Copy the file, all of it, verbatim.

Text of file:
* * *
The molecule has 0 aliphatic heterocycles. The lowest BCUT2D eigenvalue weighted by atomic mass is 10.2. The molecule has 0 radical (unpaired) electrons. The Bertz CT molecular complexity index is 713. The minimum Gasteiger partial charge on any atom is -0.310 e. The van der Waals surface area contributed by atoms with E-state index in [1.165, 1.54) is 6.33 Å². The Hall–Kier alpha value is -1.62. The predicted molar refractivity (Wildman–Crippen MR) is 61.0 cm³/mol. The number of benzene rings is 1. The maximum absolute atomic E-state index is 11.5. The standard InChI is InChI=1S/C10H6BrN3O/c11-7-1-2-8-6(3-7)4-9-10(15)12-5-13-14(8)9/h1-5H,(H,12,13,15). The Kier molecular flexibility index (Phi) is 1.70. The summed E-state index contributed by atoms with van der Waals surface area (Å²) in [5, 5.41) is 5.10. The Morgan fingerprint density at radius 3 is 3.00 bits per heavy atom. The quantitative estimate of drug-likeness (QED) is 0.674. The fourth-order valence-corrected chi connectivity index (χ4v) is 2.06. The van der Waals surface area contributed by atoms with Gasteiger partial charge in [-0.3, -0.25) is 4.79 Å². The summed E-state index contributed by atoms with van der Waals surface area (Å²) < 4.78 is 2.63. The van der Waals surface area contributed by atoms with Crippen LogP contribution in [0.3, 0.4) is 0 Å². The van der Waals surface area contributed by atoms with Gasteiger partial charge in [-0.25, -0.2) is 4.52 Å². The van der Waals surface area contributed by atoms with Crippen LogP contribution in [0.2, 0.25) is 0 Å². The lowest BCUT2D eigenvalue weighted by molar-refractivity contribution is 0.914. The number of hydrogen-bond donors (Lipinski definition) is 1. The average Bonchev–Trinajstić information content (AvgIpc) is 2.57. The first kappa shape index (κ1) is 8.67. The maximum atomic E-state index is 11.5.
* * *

The molecule has 0 aliphatic heterocycles. The lowest BCUT2D eigenvalue weighted by atomic mass is 10.2. The molecule has 0 radical (unpaired) electrons. The Bertz CT molecular complexity index is 713. The minimum Gasteiger partial charge on any atom is -0.310 e. The van der Waals surface area contributed by atoms with E-state index in [1.165, 1.54) is 6.33 Å². The Hall–Kier alpha value is -1.62. The predicted molar refractivity (Wildman–Crippen MR) is 61.0 cm³/mol. The number of benzene rings is 1. The maximum absolute atomic E-state index is 11.5. The standard InChI is InChI=1S/C10H6BrN3O/c11-7-1-2-8-6(3-7)4-9-10(15)12-5-13-14(8)9/h1-5H,(H,12,13,15). The Kier molecular flexibility index (Phi) is 1.70. The summed E-state index contributed by atoms with van der Waals surface area (Å²) in [5, 5.41) is 5.10. The Morgan fingerprint density at radius 3 is 3.00 bits per heavy atom. The quantitative estimate of drug-likeness (QED) is 0.674. The fourth-order valence-corrected chi connectivity index (χ4v) is 2.06. The van der Waals surface area contributed by atoms with Gasteiger partial charge in [-0.3, -0.25) is 4.79 Å². The summed E-state index contributed by atoms with van der Waals surface area (Å²) < 4.78 is 2.63. The van der Waals surface area contributed by atoms with Crippen LogP contribution in [0.3, 0.4) is 0 Å². The van der Waals surface area contributed by atoms with Gasteiger partial charge in [-0.25, -0.2) is 4.52 Å². The van der Waals surface area contributed by atoms with Crippen LogP contribution in [0.2, 0.25) is 0 Å². The lowest BCUT2D eigenvalue weighted by molar-refractivity contribution is 0.914. The number of hydrogen-bond donors (Lipinski definition) is 1. The average Bonchev–Trinajstić information content (AvgIpc) is 2.57. The first kappa shape index (κ1) is 8.67. The maximum atomic E-state index is 11.5.